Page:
Although the automaker was light on the details behind the project, it claims the concept will represent “Honda’s continuous pursuit of the joy of driving” while embodying Honda’s universal sports mindset and distinctive characteristics.
Also ready to make an appearance at the booth is Honda’s SUSTAINA-C Concept and Pocket Concept, designed to use limited resources.
Both models are made of recycled and reused acrylic resin with the idea of “resource circulation” for environmental sustainability and future mobility freedom.
Other EV products set to make their world debut include the Honda CI-MEV. The two-seat, four-wheel mini EV uses Honda’s cooperative intelligence (CI) and automated driving for last-mile deliveries and areas with limited mobility options.
A prototype of Honda’s new commercial-use mini EV with a portable external power output device, Power Exporter e: 6000, will also be displayed.
Honda to unveil new electric sports car
Honda revealed plans to launch 30 new EV models globally by the end of the decade, including at least two electric sports cars.
One will be a specialty model, while the other will be a flagship. Speculation suggests one of the models will be an NSX, a two-seater sports coupe (An Acura model in North America), with the other being a GT.
Honda teased the upcoming electric sports cars under wraps, showing a low-profile vehicle with a similar body design to the NSX.
According to the British automotive magazine Car, Honda’s EV performance car will ride on the automaker e:n platform, featured in its e:Ny1 electric SUV.
The EV could also wear the Type R badge, as Honda’s technical consultant, Kotaro Yamamoto, said, “Type R stands for racing. It’s a pleasure transported. An electric car can deliver this, and a Type R is not obliged to use a combustion engine. Even in a fully electric society, there will still be Type Rs delivering ultimate driving pleasure.”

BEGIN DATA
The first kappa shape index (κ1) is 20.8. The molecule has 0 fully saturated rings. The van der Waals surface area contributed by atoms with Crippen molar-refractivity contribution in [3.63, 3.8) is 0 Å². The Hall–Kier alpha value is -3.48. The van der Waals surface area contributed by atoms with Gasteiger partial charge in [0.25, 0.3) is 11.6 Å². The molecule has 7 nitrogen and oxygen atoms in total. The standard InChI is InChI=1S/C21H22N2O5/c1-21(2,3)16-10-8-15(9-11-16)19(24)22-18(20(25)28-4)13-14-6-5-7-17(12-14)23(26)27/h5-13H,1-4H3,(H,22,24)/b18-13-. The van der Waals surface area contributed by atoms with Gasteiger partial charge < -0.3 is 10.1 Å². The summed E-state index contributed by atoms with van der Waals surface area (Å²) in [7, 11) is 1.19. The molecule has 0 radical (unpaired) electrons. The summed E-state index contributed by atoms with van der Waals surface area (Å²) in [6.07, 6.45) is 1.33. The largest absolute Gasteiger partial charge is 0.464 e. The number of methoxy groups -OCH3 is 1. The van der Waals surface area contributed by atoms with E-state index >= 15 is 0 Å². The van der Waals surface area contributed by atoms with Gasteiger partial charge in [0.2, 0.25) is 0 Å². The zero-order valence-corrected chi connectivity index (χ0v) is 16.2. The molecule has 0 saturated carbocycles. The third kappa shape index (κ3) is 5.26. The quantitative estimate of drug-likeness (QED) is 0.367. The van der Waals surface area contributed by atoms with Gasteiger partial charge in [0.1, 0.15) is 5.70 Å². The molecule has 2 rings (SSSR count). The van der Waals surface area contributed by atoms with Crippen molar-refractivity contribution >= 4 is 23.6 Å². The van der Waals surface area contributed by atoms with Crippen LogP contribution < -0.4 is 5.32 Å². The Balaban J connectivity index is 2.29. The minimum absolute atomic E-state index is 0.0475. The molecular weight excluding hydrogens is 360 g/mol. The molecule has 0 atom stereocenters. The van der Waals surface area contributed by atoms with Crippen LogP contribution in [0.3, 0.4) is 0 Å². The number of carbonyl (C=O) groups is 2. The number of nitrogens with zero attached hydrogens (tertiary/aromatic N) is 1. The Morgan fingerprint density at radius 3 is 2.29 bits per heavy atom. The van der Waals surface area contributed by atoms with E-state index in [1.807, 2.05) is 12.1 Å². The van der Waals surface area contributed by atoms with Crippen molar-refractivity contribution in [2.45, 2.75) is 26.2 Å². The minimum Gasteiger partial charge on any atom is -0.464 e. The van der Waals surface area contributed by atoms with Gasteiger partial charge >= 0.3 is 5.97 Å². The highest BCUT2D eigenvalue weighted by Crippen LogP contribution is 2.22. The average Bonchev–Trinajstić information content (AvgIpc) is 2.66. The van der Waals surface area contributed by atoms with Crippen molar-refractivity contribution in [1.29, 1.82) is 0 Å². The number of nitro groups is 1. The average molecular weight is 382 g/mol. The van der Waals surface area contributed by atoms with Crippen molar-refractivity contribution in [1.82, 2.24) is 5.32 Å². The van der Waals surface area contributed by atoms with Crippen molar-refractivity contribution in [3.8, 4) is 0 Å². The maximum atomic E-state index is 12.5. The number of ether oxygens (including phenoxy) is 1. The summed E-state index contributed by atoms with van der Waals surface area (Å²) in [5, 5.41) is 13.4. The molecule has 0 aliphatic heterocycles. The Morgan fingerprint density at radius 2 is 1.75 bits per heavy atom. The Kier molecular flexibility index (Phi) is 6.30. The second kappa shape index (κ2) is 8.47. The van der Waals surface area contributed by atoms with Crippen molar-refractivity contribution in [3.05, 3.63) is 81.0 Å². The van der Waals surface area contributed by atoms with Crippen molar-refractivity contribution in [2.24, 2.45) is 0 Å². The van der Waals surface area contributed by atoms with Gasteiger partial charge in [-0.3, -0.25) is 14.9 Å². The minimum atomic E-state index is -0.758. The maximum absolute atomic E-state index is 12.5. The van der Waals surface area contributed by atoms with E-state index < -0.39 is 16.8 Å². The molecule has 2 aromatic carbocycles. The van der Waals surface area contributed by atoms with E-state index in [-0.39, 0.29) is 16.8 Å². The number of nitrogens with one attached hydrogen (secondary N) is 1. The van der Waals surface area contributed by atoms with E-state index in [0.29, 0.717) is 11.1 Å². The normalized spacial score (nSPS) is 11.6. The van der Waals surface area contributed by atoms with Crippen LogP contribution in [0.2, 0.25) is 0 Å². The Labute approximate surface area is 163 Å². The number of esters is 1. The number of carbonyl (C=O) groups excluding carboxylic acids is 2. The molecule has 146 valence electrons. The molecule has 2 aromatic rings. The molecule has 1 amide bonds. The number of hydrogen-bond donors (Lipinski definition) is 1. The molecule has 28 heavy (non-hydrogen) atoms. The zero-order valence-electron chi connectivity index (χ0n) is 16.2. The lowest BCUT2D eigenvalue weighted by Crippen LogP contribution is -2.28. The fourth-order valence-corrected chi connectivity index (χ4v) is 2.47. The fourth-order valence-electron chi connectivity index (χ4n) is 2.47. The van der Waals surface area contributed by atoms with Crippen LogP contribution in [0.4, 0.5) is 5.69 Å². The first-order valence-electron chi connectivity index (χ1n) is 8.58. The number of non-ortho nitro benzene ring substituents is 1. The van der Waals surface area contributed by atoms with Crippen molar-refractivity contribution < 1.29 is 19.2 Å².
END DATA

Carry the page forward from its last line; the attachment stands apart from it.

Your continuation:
Other than that, Honda is keeping the details under wraps. We’ll learn more about the electric performance car next month.
The electric sports car will make its world debut at the Japan Mobility Show, running from October 28 to November 5, 2023. Media days will be October 25-26.
Is this the production Tesla Cybertruck?
New Tesla Cybertrucks, rumored to be “Master Candidates,” the final step before production, have been spotted coming out of Gigafactory Texas.
For the past month, Tesla has had full and at times, partial shutdowns, of production at Gigafactory Texas as it conducted factory upgrades.
Yesterday, a drone video shot by Joe Tegtmeyer confirmed that workers are now coming back to the factory.
The video showed new Model Y bodies coming out of the factory and new Cybertrucks.
There have been rumors that the shutdown at Gigafactory Texas might have been linked to the start of Cybertruck production.
Tegtmeyer, who often gets to talk to Giga Texas employees as he flyes drones there almost daily, claims that the new Cybertrucks spotted coming out of the factory are “Master Candidates,” the last step before production.
While it can’t be confirmed if they are master candidates or production versions, the two Cybertrucks spotted at the factory did look a lot more refined than the previously spotted prototypes:
The trims and fittings seem to blend better with the stainless steel body of the electric pickup truck.
While we can’t judge the vehicle’s fit and finish too closely because the footage is taken from a distance with a drone, the looks of those two Cybertrucks are encouraging.
Tesla is expected to officially start Cybertruck production any day now with deliveries to start at an event likely within the next month.
More Cybertrucks have been spotted parked at the homes of Tesla employees, which is a good sign that internal testing has expanded.